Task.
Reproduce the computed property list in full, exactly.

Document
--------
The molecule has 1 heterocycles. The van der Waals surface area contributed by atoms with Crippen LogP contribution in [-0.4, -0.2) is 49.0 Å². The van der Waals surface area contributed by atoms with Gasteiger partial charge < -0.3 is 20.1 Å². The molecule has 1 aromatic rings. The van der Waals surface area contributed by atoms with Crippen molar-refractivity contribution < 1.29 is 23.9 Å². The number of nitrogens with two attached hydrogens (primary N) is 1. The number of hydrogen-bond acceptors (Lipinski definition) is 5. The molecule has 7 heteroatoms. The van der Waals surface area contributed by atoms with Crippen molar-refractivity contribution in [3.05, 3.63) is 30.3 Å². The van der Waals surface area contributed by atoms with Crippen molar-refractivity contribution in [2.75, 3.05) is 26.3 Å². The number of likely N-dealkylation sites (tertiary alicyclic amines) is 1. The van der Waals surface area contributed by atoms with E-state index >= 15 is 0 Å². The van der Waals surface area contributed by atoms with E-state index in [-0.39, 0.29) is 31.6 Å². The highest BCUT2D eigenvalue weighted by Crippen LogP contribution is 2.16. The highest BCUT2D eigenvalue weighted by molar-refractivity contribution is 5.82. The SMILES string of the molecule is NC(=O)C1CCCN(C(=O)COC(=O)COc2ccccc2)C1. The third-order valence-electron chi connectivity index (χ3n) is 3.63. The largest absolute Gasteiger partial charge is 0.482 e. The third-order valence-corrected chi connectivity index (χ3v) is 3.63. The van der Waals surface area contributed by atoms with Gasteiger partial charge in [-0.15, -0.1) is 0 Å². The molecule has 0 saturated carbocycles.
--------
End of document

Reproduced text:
The molecule has 1 heterocycles. The van der Waals surface area contributed by atoms with Crippen LogP contribution in [-0.4, -0.2) is 49.0 Å². The van der Waals surface area contributed by atoms with Gasteiger partial charge < -0.3 is 20.1 Å². The molecule has 1 aromatic rings. The van der Waals surface area contributed by atoms with Crippen molar-refractivity contribution < 1.29 is 23.9 Å². The number of nitrogens with two attached hydrogens (primary N) is 1. The number of hydrogen-bond acceptors (Lipinski definition) is 5. The molecule has 7 heteroatoms. The van der Waals surface area contributed by atoms with Crippen molar-refractivity contribution in [3.05, 3.63) is 30.3 Å². The van der Waals surface area contributed by atoms with Crippen molar-refractivity contribution in [2.75, 3.05) is 26.3 Å². The number of likely N-dealkylation sites (tertiary alicyclic amines) is 1. The van der Waals surface area contributed by atoms with E-state index >= 15 is 0 Å². The van der Waals surface area contributed by atoms with E-state index in [-0.39, 0.29) is 31.6 Å². The highest BCUT2D eigenvalue weighted by Crippen LogP contribution is 2.16. The highest BCUT2D eigenvalue weighted by molar-refractivity contribution is 5.82. The SMILES string of the molecule is NC(=O)C1CCCN(C(=O)COC(=O)COc2ccccc2)C1. The third-order valence-electron chi connectivity index (χ3n) is 3.63. The largest absolute Gasteiger partial charge is 0.482 e. The third-order valence-corrected chi connectivity index (χ3v) is 3.63. The van der Waals surface area contributed by atoms with Gasteiger partial charge in [-0.15, -0.1) is 0 Å². The molecule has 0 saturated carbocycles.